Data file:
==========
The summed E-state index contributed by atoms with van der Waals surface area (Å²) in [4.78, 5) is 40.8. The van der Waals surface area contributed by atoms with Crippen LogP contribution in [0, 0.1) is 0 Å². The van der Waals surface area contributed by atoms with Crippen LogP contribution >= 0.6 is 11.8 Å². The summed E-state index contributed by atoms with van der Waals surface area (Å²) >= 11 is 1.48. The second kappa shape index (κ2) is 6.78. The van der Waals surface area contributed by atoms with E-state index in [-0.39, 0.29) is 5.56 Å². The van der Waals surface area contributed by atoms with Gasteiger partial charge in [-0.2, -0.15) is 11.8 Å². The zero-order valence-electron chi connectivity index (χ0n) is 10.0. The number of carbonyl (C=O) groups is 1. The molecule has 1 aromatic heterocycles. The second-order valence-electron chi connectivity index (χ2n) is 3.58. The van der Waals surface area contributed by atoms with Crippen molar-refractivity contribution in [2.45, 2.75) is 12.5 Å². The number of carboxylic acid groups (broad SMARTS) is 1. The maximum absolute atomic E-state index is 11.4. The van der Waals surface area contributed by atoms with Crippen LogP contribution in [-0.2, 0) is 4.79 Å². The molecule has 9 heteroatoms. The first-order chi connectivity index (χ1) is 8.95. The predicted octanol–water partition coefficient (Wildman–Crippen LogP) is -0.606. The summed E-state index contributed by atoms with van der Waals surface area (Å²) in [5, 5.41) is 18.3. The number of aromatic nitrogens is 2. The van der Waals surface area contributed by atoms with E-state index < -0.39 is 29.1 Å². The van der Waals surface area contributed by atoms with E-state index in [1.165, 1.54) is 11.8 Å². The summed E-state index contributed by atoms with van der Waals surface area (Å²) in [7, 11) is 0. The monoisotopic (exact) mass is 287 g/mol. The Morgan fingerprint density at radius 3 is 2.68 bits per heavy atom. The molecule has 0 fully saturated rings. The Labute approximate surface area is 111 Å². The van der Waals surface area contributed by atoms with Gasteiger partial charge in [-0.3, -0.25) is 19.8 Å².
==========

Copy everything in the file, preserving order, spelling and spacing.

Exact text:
The summed E-state index contributed by atoms with van der Waals surface area (Å²) in [4.78, 5) is 40.8. The van der Waals surface area contributed by atoms with Crippen LogP contribution in [0, 0.1) is 0 Å². The van der Waals surface area contributed by atoms with Crippen LogP contribution >= 0.6 is 11.8 Å². The summed E-state index contributed by atoms with van der Waals surface area (Å²) >= 11 is 1.48. The second kappa shape index (κ2) is 6.78. The van der Waals surface area contributed by atoms with E-state index in [-0.39, 0.29) is 5.56 Å². The van der Waals surface area contributed by atoms with Gasteiger partial charge in [-0.2, -0.15) is 11.8 Å². The zero-order valence-electron chi connectivity index (χ0n) is 10.0. The number of carbonyl (C=O) groups is 1. The molecule has 1 aromatic heterocycles. The second-order valence-electron chi connectivity index (χ2n) is 3.58. The van der Waals surface area contributed by atoms with Crippen molar-refractivity contribution in [2.45, 2.75) is 12.5 Å². The number of carboxylic acid groups (broad SMARTS) is 1. The maximum absolute atomic E-state index is 11.4. The van der Waals surface area contributed by atoms with Crippen LogP contribution in [-0.2, 0) is 4.79 Å². The molecule has 9 heteroatoms. The first-order chi connectivity index (χ1) is 8.95. The predicted octanol–water partition coefficient (Wildman–Crippen LogP) is -0.606. The summed E-state index contributed by atoms with van der Waals surface area (Å²) in [5, 5.41) is 18.3. The number of aromatic nitrogens is 2. The van der Waals surface area contributed by atoms with E-state index < -0.39 is 29.1 Å². The van der Waals surface area contributed by atoms with E-state index in [1.165, 1.54) is 11.8 Å². The summed E-state index contributed by atoms with van der Waals surface area (Å²) in [7, 11) is 0. The monoisotopic (exact) mass is 287 g/mol. The Morgan fingerprint density at radius 3 is 2.68 bits per heavy atom. The molecule has 0 fully saturated rings. The Labute approximate surface area is 111 Å². The van der Waals surface area contributed by atoms with Gasteiger partial charge in [-0.3, -0.25) is 19.8 Å².